I am happy to say that our analysts are real trade show pros. To give a few examples of how they approach trade shows, let’s explore how we handled two very different events: one for the heating and refrigeration industry, and one for the pet industry. Both were large shows with attendees and vendors from all corners of the globe. Getting the most out of these shows required preparation, long days, and extensive interaction with people in many roles.
The first show, the ASHRAE (Association of Heating, Refrigeration, and Air Conditioning Engineers) annual conference, draws over 500 exhibitors and 40,000 attendees to one site for four days. The second, the Global Pet Show, is a trade event for the pet food and care industry attended by close to 30,000 pet food store owners, suppliers, and veterinary experts.
In both cases, we went on behalf of clients who needed us to understand the latest trends in their space and give them updates on which companies’ solutions and products stood out. As we had a lot to cover at the events, we started planning many weeks before they opened. First, we mapped out where the key exhibitor booths would be, and picked out which sessions we thought would be most informative. Next, we identified key personnel who were likely to be at the show and contacted them to schedule interviews. Finally, we built a list of key information questions we hoped to answer on-site.
Once at the event, we had our game plan. We started by moving through the entire show floor to get the lay of the land. As we explored the venue, we identified exhibitors who had new items to offer or presented their products in a different way, and kept a list of booths we planned on visiting after taking care of the primary show objectives or whenever we had free time between meetings. On the first day we also set out routes between target booths that we could take without raising too much suspicion.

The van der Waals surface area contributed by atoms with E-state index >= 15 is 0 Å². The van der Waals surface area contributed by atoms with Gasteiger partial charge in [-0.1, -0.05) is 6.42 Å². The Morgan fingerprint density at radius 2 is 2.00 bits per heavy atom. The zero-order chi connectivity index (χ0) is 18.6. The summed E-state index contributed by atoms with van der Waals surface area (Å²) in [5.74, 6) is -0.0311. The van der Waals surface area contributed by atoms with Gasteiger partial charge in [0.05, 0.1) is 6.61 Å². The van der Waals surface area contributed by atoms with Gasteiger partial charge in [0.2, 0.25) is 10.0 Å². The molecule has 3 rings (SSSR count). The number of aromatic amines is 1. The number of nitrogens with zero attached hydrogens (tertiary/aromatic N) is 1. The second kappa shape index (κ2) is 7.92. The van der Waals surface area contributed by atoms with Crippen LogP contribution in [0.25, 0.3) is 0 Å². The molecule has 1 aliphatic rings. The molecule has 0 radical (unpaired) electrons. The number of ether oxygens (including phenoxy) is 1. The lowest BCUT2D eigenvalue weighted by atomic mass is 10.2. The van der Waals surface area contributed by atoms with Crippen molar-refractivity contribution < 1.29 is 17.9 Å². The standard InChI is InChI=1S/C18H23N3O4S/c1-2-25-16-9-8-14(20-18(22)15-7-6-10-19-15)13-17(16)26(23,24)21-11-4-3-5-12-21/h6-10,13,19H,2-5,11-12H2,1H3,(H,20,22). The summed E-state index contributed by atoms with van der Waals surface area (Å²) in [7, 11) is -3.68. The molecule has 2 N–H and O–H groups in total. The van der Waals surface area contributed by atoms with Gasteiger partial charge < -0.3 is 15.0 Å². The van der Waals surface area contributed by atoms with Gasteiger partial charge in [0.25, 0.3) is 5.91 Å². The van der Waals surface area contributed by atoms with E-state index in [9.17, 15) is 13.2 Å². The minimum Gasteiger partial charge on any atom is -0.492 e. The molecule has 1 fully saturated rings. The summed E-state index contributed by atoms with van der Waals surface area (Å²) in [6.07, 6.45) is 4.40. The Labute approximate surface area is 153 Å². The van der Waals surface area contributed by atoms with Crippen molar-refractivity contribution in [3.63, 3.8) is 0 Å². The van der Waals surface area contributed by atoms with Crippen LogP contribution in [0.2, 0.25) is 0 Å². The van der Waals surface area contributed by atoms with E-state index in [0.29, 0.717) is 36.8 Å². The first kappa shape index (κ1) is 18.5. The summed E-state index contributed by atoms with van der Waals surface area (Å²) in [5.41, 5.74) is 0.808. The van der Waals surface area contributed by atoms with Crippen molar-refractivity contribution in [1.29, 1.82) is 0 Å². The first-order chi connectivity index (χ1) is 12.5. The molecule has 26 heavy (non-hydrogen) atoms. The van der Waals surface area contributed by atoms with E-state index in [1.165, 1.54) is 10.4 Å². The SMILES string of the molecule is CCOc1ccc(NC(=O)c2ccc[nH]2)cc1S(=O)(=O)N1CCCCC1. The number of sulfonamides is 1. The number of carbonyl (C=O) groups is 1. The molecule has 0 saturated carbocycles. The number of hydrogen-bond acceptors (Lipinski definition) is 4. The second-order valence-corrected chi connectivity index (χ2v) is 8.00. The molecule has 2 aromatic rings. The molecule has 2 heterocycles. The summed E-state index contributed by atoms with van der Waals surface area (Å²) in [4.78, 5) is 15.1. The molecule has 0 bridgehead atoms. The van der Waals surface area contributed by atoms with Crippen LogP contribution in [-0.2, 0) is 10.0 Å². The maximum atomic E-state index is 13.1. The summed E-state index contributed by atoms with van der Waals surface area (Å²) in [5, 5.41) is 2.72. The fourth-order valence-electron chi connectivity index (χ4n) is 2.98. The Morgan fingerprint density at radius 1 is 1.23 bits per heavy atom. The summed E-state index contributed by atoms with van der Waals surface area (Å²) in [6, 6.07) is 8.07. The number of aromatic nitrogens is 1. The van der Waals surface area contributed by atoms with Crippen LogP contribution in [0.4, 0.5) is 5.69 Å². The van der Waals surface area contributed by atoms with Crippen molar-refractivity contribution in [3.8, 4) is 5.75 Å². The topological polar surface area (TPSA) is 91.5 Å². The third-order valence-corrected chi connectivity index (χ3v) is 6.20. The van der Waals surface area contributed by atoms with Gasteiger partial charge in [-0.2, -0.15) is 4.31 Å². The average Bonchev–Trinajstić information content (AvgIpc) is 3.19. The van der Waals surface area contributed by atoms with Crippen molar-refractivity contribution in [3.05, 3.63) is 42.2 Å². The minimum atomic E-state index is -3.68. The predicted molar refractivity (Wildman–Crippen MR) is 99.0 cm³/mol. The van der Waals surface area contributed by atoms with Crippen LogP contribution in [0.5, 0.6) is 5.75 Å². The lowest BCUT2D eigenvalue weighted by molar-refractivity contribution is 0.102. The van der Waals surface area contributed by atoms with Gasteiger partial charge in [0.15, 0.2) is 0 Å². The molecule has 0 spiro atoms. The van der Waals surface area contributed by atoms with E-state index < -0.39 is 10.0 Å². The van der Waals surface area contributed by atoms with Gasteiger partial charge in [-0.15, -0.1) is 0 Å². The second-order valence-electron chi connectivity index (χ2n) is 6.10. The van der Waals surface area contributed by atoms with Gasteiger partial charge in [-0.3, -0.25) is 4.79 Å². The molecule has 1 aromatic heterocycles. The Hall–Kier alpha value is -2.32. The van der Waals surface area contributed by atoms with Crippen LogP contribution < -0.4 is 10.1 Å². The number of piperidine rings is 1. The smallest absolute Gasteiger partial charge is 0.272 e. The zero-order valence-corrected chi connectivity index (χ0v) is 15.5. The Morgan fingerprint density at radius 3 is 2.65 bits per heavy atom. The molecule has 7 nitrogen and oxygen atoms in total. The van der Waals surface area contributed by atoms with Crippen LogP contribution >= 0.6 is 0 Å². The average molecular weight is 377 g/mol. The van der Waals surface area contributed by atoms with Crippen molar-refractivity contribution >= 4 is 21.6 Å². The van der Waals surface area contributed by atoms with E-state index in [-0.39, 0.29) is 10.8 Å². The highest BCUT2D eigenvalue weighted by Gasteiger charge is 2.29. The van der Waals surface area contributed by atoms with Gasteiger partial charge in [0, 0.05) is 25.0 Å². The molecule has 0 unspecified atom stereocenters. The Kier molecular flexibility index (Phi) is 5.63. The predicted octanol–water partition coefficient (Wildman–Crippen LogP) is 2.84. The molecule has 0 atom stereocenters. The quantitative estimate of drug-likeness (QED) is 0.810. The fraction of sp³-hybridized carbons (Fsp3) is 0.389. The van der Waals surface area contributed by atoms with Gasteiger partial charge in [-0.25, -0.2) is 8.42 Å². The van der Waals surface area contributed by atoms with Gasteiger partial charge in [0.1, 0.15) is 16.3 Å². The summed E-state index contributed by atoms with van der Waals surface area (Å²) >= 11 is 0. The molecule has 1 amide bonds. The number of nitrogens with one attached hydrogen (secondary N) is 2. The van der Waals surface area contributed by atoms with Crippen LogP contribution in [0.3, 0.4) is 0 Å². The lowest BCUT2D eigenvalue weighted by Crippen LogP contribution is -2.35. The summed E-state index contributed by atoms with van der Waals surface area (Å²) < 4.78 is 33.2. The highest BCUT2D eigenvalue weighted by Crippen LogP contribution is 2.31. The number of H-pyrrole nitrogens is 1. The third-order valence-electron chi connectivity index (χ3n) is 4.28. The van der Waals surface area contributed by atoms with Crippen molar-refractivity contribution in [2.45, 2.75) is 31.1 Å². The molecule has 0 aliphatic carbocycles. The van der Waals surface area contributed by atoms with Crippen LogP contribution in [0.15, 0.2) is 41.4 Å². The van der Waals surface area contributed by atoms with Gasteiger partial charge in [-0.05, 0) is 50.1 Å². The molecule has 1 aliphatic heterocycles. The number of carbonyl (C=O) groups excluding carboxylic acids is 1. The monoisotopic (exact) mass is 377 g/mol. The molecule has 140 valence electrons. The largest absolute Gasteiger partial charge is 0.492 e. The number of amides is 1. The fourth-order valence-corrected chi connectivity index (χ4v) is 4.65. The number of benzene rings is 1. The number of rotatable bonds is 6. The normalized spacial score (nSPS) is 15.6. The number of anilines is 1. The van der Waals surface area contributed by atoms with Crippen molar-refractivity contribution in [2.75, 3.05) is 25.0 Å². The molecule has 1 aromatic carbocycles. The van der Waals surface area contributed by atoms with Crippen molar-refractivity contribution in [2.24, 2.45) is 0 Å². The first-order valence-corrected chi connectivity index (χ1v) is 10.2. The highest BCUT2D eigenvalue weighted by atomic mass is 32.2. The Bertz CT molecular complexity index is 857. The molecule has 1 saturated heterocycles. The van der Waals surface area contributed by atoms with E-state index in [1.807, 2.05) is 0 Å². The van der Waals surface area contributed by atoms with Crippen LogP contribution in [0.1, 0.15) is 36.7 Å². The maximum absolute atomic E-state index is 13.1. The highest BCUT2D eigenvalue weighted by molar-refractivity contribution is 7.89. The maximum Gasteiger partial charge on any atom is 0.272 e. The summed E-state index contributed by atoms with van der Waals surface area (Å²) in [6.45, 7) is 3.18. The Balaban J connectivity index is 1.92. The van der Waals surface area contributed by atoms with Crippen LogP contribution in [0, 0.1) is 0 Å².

Over the course of the event we followed our plan, going from booth to booth to collect advertising materials and samples and making note of people we would want to contact after the event. At the end of each day our entire team met to review what we had learned, and compared that to our initial objectives. Where we still had open issues, we set that as the first task for the next day. Where we had everything collected, we allocated time to follow up on the other interesting exhibitors we saw in the first walk-through.
Throughout the event, we sought to establish connections with the booth staff so that when we contacted them later they would remember us. Immediately after the event, we sent short notes to those contacts thanking them for the time and information they gave us and asking any further questions we had about their products or services.
After we returned from the event we used the material we had collected to build profiles of the competitors and potential partners. We analyzed marketing literature to understand how each target company was positioning itself in the market. As part of the profiles we also identified the companies’ core strengths and determined which products were in direct or potential competition with our clients’ products.
For our clients, we presented this information as part of a final report that highlighted opportunities, threats, new trends, and changes in the industry. Our clients could then apply these findings to their strategy and tactics to build new products or enter into new markets.
Although we attend trade shows specifically to collect competitive intelligence for clients, those who attend trade shows for their own companies can benefit from a similar approach. The only real difference is in the application of the information — rather than focusing on the competitive threats, these attendees can focus on finding new suppliers, new products to offer customers, or even new partners for distribution.
Beyond the difference in objectives, all the planning, execution, and follow-through can help anyone get the most out of a trade show. Proper planning before the event is the difference between being a tourist and being a professional. Your company gets a better return from its investment when you act as a professional and your time is rewarded with improved results for your company. •